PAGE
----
Wednesday, March 26, 2014

cherry laurel begins

Cherry Laurel (Prunus laurocerasus) just coming into flower, on March 21st 2014. (On the same day I also saw the first flowers of Wild Cherry (P. avium) and Sargent Cherry (P. sargentii).)

Cherry Laurels can be fairly big but are never trees, because they have no main trunk. I feel quite a close connection with them; most of the secret camps of my childhood games were within the crowns of what I then referred to as "laurel bushes". They have a sort of room-like interior, a bit gloomy but mostly dry and with bare clay floors. This dryness is why cherry-laurels are favoured by gamekeepers; they are ideal for sheltering pheasants.

They come from the Caucasus/Black Sea regions, originally. However in the UK they were very widely planted as screening and game-cover and are a typical feature of secondary woodland, spreading invasively after a slow start (apparently introduced in 1576, but not recorded as wild until 1886 - much of the spread has come in the last fifty years).

The wood is very heavy and dense. It feels like a great wood for carving, but apparently this is not so; it contains too much water and cracks when seasoned. It is good firewood. There are cyanides in the fresh leaves and fruit-pips, and these can cause painful headaches (often next day). In the good old days, junior entomologists used the crushed leaves in killing-jars. According to Monty Don, the water that drips off the leaves poisons those few plants that might otherwise tolerate the shade. Distillation of the leaves produces "cherry-laurel water" which in the eighteenth-century was a popular food-flavouring (because it smells like almonds). But you were supposed to dilute it. People who didn't dilute it died of prussic acid poisoning. Once this fact had become well established cherry-laurel water fell out of use as a food flavouring but started up a new career in the murder and suicide line.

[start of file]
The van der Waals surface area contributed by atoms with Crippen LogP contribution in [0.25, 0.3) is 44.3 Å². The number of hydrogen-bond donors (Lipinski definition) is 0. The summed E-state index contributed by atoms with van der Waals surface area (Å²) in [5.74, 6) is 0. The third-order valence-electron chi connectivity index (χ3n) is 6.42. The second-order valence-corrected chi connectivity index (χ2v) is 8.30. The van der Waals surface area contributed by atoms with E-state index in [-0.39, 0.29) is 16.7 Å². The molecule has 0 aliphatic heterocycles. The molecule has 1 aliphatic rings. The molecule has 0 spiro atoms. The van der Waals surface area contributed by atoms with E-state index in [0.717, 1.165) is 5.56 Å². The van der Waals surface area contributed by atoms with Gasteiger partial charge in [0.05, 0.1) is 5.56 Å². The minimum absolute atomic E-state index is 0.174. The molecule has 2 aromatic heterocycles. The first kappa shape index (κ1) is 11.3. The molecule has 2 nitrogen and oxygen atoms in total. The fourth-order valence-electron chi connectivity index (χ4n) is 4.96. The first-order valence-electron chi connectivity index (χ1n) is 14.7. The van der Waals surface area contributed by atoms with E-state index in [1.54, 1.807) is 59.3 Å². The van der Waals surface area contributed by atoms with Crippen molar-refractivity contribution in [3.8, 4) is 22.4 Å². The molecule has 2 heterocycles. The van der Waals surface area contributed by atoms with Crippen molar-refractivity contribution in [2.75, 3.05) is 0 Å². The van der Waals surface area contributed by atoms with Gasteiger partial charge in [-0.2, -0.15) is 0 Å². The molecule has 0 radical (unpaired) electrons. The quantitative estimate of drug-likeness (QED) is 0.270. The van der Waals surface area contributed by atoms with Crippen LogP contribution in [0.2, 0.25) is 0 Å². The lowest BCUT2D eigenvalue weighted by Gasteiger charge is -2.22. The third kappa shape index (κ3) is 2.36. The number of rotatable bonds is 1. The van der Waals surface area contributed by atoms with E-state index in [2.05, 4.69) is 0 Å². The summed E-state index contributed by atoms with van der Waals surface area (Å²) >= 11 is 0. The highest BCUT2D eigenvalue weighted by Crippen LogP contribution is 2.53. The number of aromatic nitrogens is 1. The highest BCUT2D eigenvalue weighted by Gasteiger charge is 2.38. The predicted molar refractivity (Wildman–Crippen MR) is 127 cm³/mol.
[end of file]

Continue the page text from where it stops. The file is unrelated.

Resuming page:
Ripe fruits of Prunus laurocerasus. Frome, 11 August 2022.

Five months later the fruit is fully ripe. Perhaps because of Cherry Laurel's murderous reputation, it's difficult to find anyone who will confidently pronounce on the safety of eating the "cherries". I suspect they're safe to eat, if you don't crunch up the stone (but you're not going to, are you?).

The flesh is sweet and luscious. All the same, eating a "cherry" wasn't a completely joyous experience. It seemed to me there was a bitter undertaste, even peppery, and it dried my mouth up afterwards. Possibly anxiety played a part.

Anyway, I've made a mental note of Cherry Laurel fruit as potential survival food. Happily, even post-apocalypse, it's difficult to imagine a scenario where I'd need to rely on it, at a time of year when apples are ripe and the hedges are full of blackberries!

Pavement beside Cherry Laurel. Frome, 22 August 2022.

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